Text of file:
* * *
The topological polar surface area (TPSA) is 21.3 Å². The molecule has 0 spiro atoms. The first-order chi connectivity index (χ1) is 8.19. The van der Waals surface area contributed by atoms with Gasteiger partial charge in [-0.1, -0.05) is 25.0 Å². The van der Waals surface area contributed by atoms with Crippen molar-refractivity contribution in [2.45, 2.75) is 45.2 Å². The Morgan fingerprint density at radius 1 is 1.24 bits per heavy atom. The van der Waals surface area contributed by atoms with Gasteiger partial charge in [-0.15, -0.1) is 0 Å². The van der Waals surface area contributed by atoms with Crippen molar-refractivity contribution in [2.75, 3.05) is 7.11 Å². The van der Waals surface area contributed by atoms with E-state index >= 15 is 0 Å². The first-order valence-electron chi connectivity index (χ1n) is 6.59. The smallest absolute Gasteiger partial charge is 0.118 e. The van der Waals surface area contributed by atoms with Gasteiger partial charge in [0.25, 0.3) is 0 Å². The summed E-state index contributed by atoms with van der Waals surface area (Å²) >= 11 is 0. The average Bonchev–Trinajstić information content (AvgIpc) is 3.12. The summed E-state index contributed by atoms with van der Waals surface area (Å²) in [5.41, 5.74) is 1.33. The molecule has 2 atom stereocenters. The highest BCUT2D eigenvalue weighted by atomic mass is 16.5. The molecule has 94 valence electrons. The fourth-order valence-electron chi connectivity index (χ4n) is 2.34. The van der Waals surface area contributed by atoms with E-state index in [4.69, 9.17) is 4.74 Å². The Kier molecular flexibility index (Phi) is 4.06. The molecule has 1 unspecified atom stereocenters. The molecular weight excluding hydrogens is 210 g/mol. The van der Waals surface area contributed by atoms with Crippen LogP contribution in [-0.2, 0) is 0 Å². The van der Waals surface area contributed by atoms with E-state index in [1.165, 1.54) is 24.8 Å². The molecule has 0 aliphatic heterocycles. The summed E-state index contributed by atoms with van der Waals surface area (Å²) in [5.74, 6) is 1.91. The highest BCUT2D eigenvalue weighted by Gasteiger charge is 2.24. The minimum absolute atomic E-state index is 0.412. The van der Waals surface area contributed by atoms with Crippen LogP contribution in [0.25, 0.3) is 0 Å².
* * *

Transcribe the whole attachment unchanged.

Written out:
The topological polar surface area (TPSA) is 21.3 Å². The molecule has 0 spiro atoms. The first-order chi connectivity index (χ1) is 8.19. The van der Waals surface area contributed by atoms with Gasteiger partial charge in [-0.1, -0.05) is 25.0 Å². The van der Waals surface area contributed by atoms with Crippen molar-refractivity contribution in [2.45, 2.75) is 45.2 Å². The Morgan fingerprint density at radius 1 is 1.24 bits per heavy atom. The van der Waals surface area contributed by atoms with Gasteiger partial charge in [-0.15, -0.1) is 0 Å². The van der Waals surface area contributed by atoms with Crippen molar-refractivity contribution in [2.75, 3.05) is 7.11 Å². The van der Waals surface area contributed by atoms with E-state index >= 15 is 0 Å². The first-order valence-electron chi connectivity index (χ1n) is 6.59. The smallest absolute Gasteiger partial charge is 0.118 e. The van der Waals surface area contributed by atoms with Gasteiger partial charge in [0.25, 0.3) is 0 Å². The summed E-state index contributed by atoms with van der Waals surface area (Å²) >= 11 is 0. The average Bonchev–Trinajstić information content (AvgIpc) is 3.12. The summed E-state index contributed by atoms with van der Waals surface area (Å²) in [5.41, 5.74) is 1.33. The molecule has 2 atom stereocenters. The highest BCUT2D eigenvalue weighted by atomic mass is 16.5. The molecule has 94 valence electrons. The fourth-order valence-electron chi connectivity index (χ4n) is 2.34. The van der Waals surface area contributed by atoms with E-state index in [4.69, 9.17) is 4.74 Å². The Kier molecular flexibility index (Phi) is 4.06. The molecule has 1 unspecified atom stereocenters. The molecular weight excluding hydrogens is 210 g/mol. The van der Waals surface area contributed by atoms with Crippen LogP contribution in [-0.2, 0) is 0 Å². The van der Waals surface area contributed by atoms with E-state index in [1.165, 1.54) is 24.8 Å². The molecule has 0 aliphatic heterocycles. The summed E-state index contributed by atoms with van der Waals surface area (Å²) in [5.74, 6) is 1.91. The highest BCUT2D eigenvalue weighted by Gasteiger charge is 2.24. The minimum absolute atomic E-state index is 0.412. The van der Waals surface area contributed by atoms with Crippen LogP contribution in [0.25, 0.3) is 0 Å².